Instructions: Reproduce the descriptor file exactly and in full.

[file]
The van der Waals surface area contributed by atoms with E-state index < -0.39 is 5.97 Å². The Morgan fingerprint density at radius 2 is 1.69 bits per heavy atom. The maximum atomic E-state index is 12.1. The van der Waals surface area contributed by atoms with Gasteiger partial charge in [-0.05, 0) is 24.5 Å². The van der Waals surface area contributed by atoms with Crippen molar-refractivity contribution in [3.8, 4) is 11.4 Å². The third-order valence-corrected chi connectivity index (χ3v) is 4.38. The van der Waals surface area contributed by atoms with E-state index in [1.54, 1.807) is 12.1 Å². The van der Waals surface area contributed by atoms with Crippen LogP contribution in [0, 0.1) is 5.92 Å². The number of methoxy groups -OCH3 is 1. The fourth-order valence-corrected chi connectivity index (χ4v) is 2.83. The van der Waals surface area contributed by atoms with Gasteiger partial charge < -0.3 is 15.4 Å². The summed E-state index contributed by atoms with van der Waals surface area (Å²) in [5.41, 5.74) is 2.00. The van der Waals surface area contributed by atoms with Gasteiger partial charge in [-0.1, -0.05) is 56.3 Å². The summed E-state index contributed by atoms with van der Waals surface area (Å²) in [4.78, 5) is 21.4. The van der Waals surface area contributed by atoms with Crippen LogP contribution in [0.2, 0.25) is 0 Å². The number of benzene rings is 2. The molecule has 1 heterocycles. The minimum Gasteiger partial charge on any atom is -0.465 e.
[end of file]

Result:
The van der Waals surface area contributed by atoms with E-state index < -0.39 is 5.97 Å². The Morgan fingerprint density at radius 2 is 1.69 bits per heavy atom. The maximum atomic E-state index is 12.1. The van der Waals surface area contributed by atoms with Gasteiger partial charge in [-0.05, 0) is 24.5 Å². The van der Waals surface area contributed by atoms with Crippen molar-refractivity contribution in [3.8, 4) is 11.4 Å². The third-order valence-corrected chi connectivity index (χ3v) is 4.38. The van der Waals surface area contributed by atoms with E-state index in [1.54, 1.807) is 12.1 Å². The van der Waals surface area contributed by atoms with Crippen LogP contribution in [0, 0.1) is 5.92 Å². The number of methoxy groups -OCH3 is 1. The fourth-order valence-corrected chi connectivity index (χ4v) is 2.83. The van der Waals surface area contributed by atoms with Gasteiger partial charge < -0.3 is 15.4 Å². The summed E-state index contributed by atoms with van der Waals surface area (Å²) in [5.41, 5.74) is 2.00. The van der Waals surface area contributed by atoms with Gasteiger partial charge in [-0.1, -0.05) is 56.3 Å². The summed E-state index contributed by atoms with van der Waals surface area (Å²) in [4.78, 5) is 21.4. The van der Waals surface area contributed by atoms with Crippen LogP contribution in [0.2, 0.25) is 0 Å². The number of benzene rings is 2. The molecule has 1 heterocycles. The minimum Gasteiger partial charge on any atom is -0.465 e.